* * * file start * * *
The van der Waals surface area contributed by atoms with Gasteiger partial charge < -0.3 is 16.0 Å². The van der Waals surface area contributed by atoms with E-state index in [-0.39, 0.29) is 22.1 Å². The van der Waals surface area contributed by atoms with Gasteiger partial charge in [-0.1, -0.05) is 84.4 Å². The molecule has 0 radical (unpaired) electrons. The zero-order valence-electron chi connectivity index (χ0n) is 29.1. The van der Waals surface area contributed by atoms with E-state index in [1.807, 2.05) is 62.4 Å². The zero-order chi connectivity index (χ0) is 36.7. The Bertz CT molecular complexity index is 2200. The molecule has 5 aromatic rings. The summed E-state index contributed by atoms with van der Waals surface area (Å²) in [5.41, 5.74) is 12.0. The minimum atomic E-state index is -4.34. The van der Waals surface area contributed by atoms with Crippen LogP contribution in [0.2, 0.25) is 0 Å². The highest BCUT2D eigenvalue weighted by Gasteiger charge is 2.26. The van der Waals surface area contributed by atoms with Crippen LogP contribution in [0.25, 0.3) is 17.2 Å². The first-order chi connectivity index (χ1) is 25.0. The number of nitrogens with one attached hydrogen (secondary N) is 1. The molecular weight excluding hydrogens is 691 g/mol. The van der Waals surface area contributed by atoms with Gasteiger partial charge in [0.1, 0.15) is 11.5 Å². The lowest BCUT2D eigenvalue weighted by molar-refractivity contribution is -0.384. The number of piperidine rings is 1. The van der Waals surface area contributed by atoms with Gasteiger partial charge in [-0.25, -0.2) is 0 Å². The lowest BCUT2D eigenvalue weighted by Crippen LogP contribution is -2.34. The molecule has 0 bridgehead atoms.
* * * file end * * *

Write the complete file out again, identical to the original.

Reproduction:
The van der Waals surface area contributed by atoms with Gasteiger partial charge < -0.3 is 16.0 Å². The van der Waals surface area contributed by atoms with E-state index in [-0.39, 0.29) is 22.1 Å². The van der Waals surface area contributed by atoms with Gasteiger partial charge in [-0.1, -0.05) is 84.4 Å². The molecule has 0 radical (unpaired) electrons. The zero-order valence-electron chi connectivity index (χ0n) is 29.1. The van der Waals surface area contributed by atoms with E-state index in [1.807, 2.05) is 62.4 Å². The zero-order chi connectivity index (χ0) is 36.7. The Bertz CT molecular complexity index is 2200. The molecule has 5 aromatic rings. The summed E-state index contributed by atoms with van der Waals surface area (Å²) in [5.41, 5.74) is 12.0. The minimum atomic E-state index is -4.34. The van der Waals surface area contributed by atoms with Crippen LogP contribution in [0.2, 0.25) is 0 Å². The highest BCUT2D eigenvalue weighted by Gasteiger charge is 2.26. The van der Waals surface area contributed by atoms with Crippen LogP contribution in [0.25, 0.3) is 17.2 Å². The first-order chi connectivity index (χ1) is 25.0. The number of nitrogens with one attached hydrogen (secondary N) is 1. The molecular weight excluding hydrogens is 691 g/mol. The van der Waals surface area contributed by atoms with Gasteiger partial charge in [0.1, 0.15) is 11.5 Å². The lowest BCUT2D eigenvalue weighted by molar-refractivity contribution is -0.384. The number of piperidine rings is 1. The van der Waals surface area contributed by atoms with Gasteiger partial charge in [-0.25, -0.2) is 0 Å². The lowest BCUT2D eigenvalue weighted by Crippen LogP contribution is -2.34. The molecule has 0 bridgehead atoms.